Fair to say that Trump, if the 35 professionals assessment of him is correct, would meet the criteria for someone having Schizotypal personality disorder.

But wait, there's more from the Merck Manual:

Antisocial personality disorder
Many people with antisocial personality disorder become frustrated easily and tolerate frustration poorly. As a result, they act impulsively and irresponsibly, sometimes committing criminal acts. In these cases, they act without considering the negative consequences of their behavior and the problems or harm they cause others. There are no medications specifically approved by the Food and Drug Administration to treat antisocial personality disorder. Doctors may prescribe medications for conditions sometimes associated with antisocial personality disorder, such as anxiety or depression, or for symptoms of aggression

Furthermore:

Narcissistic personality disorder
This type is characterized by an inflated view of self-worth (called grandiosity). People with this disorder expect to be treated with deference and may exploit others because they think their superiority justifies it. Their relationships are characterized by a need for admiration, and they often think that others are jealous of or envy them. These people are sensitive to the reactions of others but only as far as the reactions relate to themselves. They are extremely sensitive to failure, defeat, and negative reactions from others, including criticism. Such reactions from others can trigger sudden rages or depression (including suicidal thoughts or actions). There are no medications specifically used to treat narcissistic personality disorder. However, if you have symptoms of depression, anxiety or other conditions, medications such as antidepressants or anti-anxiety drugs may be helpful.

Moving across to the Diagnostic Statistical Manual of Mental Disorders, we see Trump also meets the criteria (If the 35 health care professionals are to be believed) for:

Obsessive-Compulsive Personality Disorder
Empathy: Difficulty understanding and appreciating the ideas, feelings, or behaviors of others. In most cases, medication for this disorder is not indicated unless the individuals is also suffering from another psychiatric disorder. However, newer medications such as Prozac, an SSRI, have been approved for the treatment of obsessive-compulsive disorder and may provide some relief to individuals with the related personality disorder.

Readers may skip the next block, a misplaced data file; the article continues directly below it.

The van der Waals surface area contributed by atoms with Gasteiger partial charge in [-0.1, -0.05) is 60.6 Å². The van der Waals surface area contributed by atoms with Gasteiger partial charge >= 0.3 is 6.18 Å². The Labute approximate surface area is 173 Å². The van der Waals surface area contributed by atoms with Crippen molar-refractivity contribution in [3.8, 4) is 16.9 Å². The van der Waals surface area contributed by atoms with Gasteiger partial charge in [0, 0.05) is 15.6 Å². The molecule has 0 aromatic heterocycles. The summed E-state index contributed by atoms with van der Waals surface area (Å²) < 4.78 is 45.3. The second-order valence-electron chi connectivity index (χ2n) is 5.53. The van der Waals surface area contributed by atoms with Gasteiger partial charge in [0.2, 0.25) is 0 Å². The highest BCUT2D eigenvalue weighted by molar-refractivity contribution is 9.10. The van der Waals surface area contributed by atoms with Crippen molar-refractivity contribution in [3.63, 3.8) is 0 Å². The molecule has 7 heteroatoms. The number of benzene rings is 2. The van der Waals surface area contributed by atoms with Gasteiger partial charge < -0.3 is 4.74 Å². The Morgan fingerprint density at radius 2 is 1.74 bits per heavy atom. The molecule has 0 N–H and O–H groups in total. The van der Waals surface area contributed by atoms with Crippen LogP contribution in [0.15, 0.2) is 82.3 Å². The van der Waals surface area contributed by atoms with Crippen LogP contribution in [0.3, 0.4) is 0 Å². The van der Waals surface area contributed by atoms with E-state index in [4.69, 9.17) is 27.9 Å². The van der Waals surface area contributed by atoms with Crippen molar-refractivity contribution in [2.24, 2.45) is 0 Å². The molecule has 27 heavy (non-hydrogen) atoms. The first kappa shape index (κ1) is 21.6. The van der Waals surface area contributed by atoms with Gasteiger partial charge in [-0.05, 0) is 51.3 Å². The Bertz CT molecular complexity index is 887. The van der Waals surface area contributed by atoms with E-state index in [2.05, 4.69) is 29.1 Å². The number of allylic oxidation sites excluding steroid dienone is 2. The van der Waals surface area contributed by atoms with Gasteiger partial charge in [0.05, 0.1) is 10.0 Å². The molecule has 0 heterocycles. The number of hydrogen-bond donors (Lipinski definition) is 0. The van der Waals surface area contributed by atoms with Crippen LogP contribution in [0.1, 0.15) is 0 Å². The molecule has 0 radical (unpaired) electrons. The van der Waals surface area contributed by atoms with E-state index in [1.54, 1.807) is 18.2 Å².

In fact, according to the 35 health care professionals, Trump also meets the criteria for Avoidant Personality Disorder and Borderline Personality Disorder, both can be treated with psychiatric medications.

So, my question to these 35 health care professionals is simple, however, I don't expect an answer.

If Trump was your patient would you prescribe him any of the medications listed above and let him continue in office?

I highly suspect the answer would be a defiant 'No' - not because they don't want him to continue in office, not because they believe that Trump is beyond repair either. Neither of these health care professionals would prescribe any psychiatric drug to Trump because of this one Tweet:


Why would any psychiatrist or doctor prescribe an antipsychotic or SSRI to someone who throws out a gauntlet like this?

Which brings me nicely to the recent Panorama programme, 'A Prescription For Murder.'

James Holmes, despite telling his psychiatrist he had murderous thoughts, was prescribed the SSRI sertraline, known better by its brand name of Zoloft in the US and Lustral in the UK. Holmes, after taking sertraline for 6 weeks carried out those murderous thoughts regardless. Much was said in the defence of SSRIs prior to and after the airing of the Panorama programme. Those same critics who chastised Panorama are now in a wonderful position. Why not let them decide if a psychiatric drug, which they believe does not induce murderous thoughts, should be administered to President Donald J. Trump?